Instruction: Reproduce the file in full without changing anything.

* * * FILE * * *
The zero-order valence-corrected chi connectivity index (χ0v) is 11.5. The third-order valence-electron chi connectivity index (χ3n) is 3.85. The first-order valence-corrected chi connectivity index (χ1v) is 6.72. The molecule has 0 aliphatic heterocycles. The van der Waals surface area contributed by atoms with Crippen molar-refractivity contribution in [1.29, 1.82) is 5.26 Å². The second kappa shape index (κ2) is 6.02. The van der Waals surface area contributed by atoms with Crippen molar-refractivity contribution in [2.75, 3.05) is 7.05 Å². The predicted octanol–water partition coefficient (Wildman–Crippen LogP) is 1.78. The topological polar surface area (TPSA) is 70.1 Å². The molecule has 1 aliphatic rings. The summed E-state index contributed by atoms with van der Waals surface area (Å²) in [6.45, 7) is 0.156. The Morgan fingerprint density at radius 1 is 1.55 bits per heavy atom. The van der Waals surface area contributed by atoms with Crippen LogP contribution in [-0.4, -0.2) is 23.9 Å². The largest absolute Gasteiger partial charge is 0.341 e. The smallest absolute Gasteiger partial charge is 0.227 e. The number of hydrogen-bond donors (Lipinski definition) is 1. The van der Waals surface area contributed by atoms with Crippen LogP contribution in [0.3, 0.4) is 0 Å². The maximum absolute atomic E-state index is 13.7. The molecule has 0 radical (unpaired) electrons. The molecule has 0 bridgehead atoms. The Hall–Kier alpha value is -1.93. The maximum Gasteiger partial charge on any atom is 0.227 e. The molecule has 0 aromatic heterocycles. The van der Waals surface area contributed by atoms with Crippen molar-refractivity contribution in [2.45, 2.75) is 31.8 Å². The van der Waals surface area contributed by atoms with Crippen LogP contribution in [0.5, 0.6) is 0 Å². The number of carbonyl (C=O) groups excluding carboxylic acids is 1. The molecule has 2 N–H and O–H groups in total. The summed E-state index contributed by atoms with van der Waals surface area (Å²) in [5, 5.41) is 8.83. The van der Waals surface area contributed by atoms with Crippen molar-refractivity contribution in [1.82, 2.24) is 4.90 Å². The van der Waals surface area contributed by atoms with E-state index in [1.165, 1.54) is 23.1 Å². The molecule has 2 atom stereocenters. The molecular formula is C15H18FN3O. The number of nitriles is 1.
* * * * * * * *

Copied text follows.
The zero-order valence-corrected chi connectivity index (χ0v) is 11.5. The third-order valence-electron chi connectivity index (χ3n) is 3.85. The first-order valence-corrected chi connectivity index (χ1v) is 6.72. The molecule has 0 aliphatic heterocycles. The van der Waals surface area contributed by atoms with Crippen molar-refractivity contribution in [1.29, 1.82) is 5.26 Å². The second kappa shape index (κ2) is 6.02. The van der Waals surface area contributed by atoms with Crippen molar-refractivity contribution in [2.75, 3.05) is 7.05 Å². The predicted octanol–water partition coefficient (Wildman–Crippen LogP) is 1.78. The topological polar surface area (TPSA) is 70.1 Å². The molecule has 1 aliphatic rings. The summed E-state index contributed by atoms with van der Waals surface area (Å²) in [6.45, 7) is 0.156. The Morgan fingerprint density at radius 1 is 1.55 bits per heavy atom. The van der Waals surface area contributed by atoms with Crippen LogP contribution in [-0.4, -0.2) is 23.9 Å². The largest absolute Gasteiger partial charge is 0.341 e. The smallest absolute Gasteiger partial charge is 0.227 e. The number of hydrogen-bond donors (Lipinski definition) is 1. The van der Waals surface area contributed by atoms with Crippen LogP contribution in [0.3, 0.4) is 0 Å². The maximum absolute atomic E-state index is 13.7. The molecule has 0 radical (unpaired) electrons. The molecule has 0 bridgehead atoms. The Hall–Kier alpha value is -1.93. The maximum Gasteiger partial charge on any atom is 0.227 e. The molecule has 0 aromatic heterocycles. The van der Waals surface area contributed by atoms with Crippen molar-refractivity contribution in [2.45, 2.75) is 31.8 Å². The van der Waals surface area contributed by atoms with Crippen LogP contribution in [0.5, 0.6) is 0 Å². The number of carbonyl (C=O) groups excluding carboxylic acids is 1. The molecule has 2 N–H and O–H groups in total. The summed E-state index contributed by atoms with van der Waals surface area (Å²) in [5, 5.41) is 8.83. The van der Waals surface area contributed by atoms with Crippen molar-refractivity contribution in [1.82, 2.24) is 4.90 Å². The van der Waals surface area contributed by atoms with E-state index in [1.165, 1.54) is 23.1 Å². The molecule has 2 atom stereocenters. The molecular formula is C15H18FN3O. The number of nitriles is 1.